Go to navigation Go to content
Toll-Free: 888-904-6847
Phone: 508-283-5500
Keefe Disability Law
Social Security Disability & Supplemental Security Income
Toll Free 888-904-6847
Call 508-283-5500
Fax 508-309-6954

You May Appeal a Social Security Disability Denial If You Have Arthritis

Person rubbing arthritic hands

Over 50 million adults and 300,000 children in the United States suffer from some form of arthritis—most commonly in the fingers, wrists, knees, and back. This alarming number of sufferers makes arthritis the number one cause of disability in the nation. 

Arthritis can cause crippling pain as a result of excessive inflammation and grinding of the joints. In addition to unbearable pain, the degeneration of cartilage and the swelling of tissue around the joints can lead to stiffness, immobility, and physical deformities. These effects can lead to an inability to perform even simple tasks—much less complex work duties.

The Social Security Administration (SSA) recognizes inflammatory arthritis as a disabling condition and classifies it within its immune deficiency listings. To approve an arthritis claim, the SSA must determine that the claimant’s condition prohibits his ability to be a dependable employee by:

  1. Limiting his ability to perform daily living activities.

  2. Limiting his ability to function independently in social gatherings.

  3. Limiting his ability to complete tasks promptly.

If the arthritis claim satisfies the requirements for disability, the SSA board will consider it for approval.

You May Meet This Standard, Yet Your Social Security Disability Claim May Be Denied

If a claim does not meet the board’s standards or if an application is incomplete, then a valid claim could be rejected. Unfortunately, most people who apply for Social Security disability benefits are denied—even if they have significant difficulty walking, moving, or performing everyday tasks.

When a claim is rejected, the SSA board will send a denial letter to the claimant, specifically addressing the inconsistencies or factors that disqualified the claim. Receiving this letter does not necessarily mean that you are ineligible for benefits. In many cases, the board just requires additional information and evidence that proves the severity of the condition and need for assistance. This is where the appeals process comes into play.

Appeal Procedure

There are four levels of appeal for which a denied claim may be eligible. Generally, the denial letter will recommend the best option based on previous claim information. The levels are as follows:

  1. Reconsideration. A whole new review of your claim by a different board member. This appeal will require you to resend your application and any evidence (old and new) that you wish to be reviewed.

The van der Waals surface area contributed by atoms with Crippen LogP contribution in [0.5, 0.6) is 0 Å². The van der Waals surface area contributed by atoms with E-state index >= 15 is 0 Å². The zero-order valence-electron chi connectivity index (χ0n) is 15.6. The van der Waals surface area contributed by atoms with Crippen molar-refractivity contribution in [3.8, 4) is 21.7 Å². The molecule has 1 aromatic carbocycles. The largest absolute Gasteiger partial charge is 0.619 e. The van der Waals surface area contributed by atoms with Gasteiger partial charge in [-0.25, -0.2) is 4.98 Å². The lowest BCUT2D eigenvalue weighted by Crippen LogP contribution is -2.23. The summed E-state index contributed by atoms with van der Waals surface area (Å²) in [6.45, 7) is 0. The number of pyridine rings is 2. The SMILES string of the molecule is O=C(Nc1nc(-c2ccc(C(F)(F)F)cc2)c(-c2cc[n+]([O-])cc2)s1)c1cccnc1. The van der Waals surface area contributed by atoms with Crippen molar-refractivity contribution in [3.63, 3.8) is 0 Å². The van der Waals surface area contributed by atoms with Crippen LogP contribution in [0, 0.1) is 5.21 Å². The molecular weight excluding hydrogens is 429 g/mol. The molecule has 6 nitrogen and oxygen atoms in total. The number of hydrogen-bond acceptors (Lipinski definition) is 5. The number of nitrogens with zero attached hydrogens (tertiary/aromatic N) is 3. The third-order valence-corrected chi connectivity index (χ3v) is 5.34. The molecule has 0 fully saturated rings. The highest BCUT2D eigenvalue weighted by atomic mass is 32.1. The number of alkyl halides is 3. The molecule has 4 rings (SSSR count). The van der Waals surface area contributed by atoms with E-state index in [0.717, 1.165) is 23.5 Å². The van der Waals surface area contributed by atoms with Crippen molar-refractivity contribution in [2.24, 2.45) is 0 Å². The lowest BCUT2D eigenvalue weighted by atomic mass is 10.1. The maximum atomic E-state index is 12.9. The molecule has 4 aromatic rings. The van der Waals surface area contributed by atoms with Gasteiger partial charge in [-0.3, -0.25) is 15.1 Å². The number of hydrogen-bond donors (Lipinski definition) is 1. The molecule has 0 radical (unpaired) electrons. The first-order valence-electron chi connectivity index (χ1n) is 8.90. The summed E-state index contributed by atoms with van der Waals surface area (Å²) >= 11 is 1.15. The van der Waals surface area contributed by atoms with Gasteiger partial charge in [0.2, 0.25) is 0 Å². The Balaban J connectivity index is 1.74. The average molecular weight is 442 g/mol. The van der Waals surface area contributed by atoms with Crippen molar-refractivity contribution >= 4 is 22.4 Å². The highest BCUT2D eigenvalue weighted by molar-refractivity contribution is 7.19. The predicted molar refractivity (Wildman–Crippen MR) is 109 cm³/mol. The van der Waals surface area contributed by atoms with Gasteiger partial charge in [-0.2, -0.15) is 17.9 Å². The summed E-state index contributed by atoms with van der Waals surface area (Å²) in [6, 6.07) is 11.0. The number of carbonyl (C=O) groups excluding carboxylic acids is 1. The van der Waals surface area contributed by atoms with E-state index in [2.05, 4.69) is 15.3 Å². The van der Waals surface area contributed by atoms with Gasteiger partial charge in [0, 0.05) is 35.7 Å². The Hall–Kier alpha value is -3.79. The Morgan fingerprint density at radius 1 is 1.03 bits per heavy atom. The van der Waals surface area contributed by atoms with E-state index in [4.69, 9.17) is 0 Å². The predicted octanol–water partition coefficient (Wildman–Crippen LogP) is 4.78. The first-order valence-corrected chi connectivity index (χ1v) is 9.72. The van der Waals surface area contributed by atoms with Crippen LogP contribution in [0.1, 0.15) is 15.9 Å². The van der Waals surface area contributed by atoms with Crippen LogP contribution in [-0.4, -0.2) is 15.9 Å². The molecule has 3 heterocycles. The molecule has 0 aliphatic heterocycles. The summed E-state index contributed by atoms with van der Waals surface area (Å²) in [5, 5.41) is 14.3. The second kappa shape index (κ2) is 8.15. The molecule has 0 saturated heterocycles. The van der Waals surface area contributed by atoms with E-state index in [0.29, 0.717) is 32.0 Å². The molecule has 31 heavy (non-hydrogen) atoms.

2. Hearing by an administrative law judge. If your denial already included a reconsideration appeal, you can still contest the findings by requesting a hearing. During the hearing you will be allowed to present new evidence and clarify your claim’s inconsistencies to an administrative law judge. It is important to have all of your facts straight, as this judge will have had no prior knowledge of your claim and will ask you direct questions about your condition and need for benefits. Once the hearing is complete, the judge will make his ruling based on the provided evidence and testimonies.

  3. Review by the Appeals Council. If you disagree with the judge’s decision, you can still contest the denial by requesting a review by the SSA Appeals Council. If the council chooses to review your claim, it will investigate the initial application and any new evidence, as well as the judge’s decision (including any notes he made to justify the denial). Once reviewed, the council will either override the decision, send the claim back to another judge for further review, or uphold the original verdict.

  4. Federal Court review. Your final option for a verdict reversal is to file a lawsuit with the Federal Court. If your request is approved, you will have the opportunity to argue your case to a judge and jury. For arthritis cases, being physically able to show the effects of your condition can go a long way in persuading the verdict in your favor.

There are strict deadlines for filing a Social Security disability appeal, so don’t delay taking action today.

Work With Keefe Law This Time Around

If you have been denied disability, even though your arthritis physically prevents you from being able to work, contact our office. One click can secure the representation you need to navigate the process and get your voice heard. John Keefe has acquired the skills and knowledge to make your appeal work for you with over 20 years of experience under his belt. Schedule your FREE consultation today to begin taking advantage of his hard work.


John L. Keefe
Connect with me
Founding Attorney of Keefe Disability Law

Live Chat